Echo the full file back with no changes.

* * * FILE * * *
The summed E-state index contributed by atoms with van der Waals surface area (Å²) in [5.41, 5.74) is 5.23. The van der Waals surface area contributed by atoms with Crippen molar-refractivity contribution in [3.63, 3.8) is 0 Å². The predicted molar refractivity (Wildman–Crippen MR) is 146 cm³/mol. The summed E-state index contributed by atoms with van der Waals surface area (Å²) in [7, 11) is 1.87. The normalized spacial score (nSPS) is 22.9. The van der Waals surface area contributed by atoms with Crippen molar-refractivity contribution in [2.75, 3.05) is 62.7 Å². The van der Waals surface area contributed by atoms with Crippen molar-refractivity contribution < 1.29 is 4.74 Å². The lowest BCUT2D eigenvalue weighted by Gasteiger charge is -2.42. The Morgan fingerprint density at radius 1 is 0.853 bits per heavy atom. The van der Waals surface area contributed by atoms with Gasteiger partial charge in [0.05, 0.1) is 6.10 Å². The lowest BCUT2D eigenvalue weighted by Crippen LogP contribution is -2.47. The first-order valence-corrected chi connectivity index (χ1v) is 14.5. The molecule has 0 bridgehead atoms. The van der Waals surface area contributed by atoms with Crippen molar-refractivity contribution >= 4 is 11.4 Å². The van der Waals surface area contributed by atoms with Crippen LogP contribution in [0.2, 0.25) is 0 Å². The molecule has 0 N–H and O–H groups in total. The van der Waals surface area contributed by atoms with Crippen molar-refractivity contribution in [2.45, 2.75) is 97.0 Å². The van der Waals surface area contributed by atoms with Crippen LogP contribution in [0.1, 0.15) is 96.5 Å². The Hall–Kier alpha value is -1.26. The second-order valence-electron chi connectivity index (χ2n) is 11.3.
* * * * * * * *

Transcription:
The summed E-state index contributed by atoms with van der Waals surface area (Å²) in [5.41, 5.74) is 5.23. The van der Waals surface area contributed by atoms with Crippen molar-refractivity contribution in [3.63, 3.8) is 0 Å². The predicted molar refractivity (Wildman–Crippen MR) is 146 cm³/mol. The summed E-state index contributed by atoms with van der Waals surface area (Å²) in [7, 11) is 1.87. The normalized spacial score (nSPS) is 22.9. The van der Waals surface area contributed by atoms with Crippen molar-refractivity contribution in [2.75, 3.05) is 62.7 Å². The van der Waals surface area contributed by atoms with Crippen molar-refractivity contribution < 1.29 is 4.74 Å². The lowest BCUT2D eigenvalue weighted by Gasteiger charge is -2.42. The Morgan fingerprint density at radius 1 is 0.853 bits per heavy atom. The van der Waals surface area contributed by atoms with Gasteiger partial charge in [0.05, 0.1) is 6.10 Å². The lowest BCUT2D eigenvalue weighted by Crippen LogP contribution is -2.47. The first-order valence-corrected chi connectivity index (χ1v) is 14.5. The molecule has 0 bridgehead atoms. The van der Waals surface area contributed by atoms with Crippen molar-refractivity contribution >= 4 is 11.4 Å². The van der Waals surface area contributed by atoms with Crippen LogP contribution in [0.2, 0.25) is 0 Å². The molecule has 0 N–H and O–H groups in total. The van der Waals surface area contributed by atoms with Crippen molar-refractivity contribution in [2.45, 2.75) is 97.0 Å². The van der Waals surface area contributed by atoms with Crippen LogP contribution in [0.1, 0.15) is 96.5 Å². The Hall–Kier alpha value is -1.26. The second-order valence-electron chi connectivity index (χ2n) is 11.3.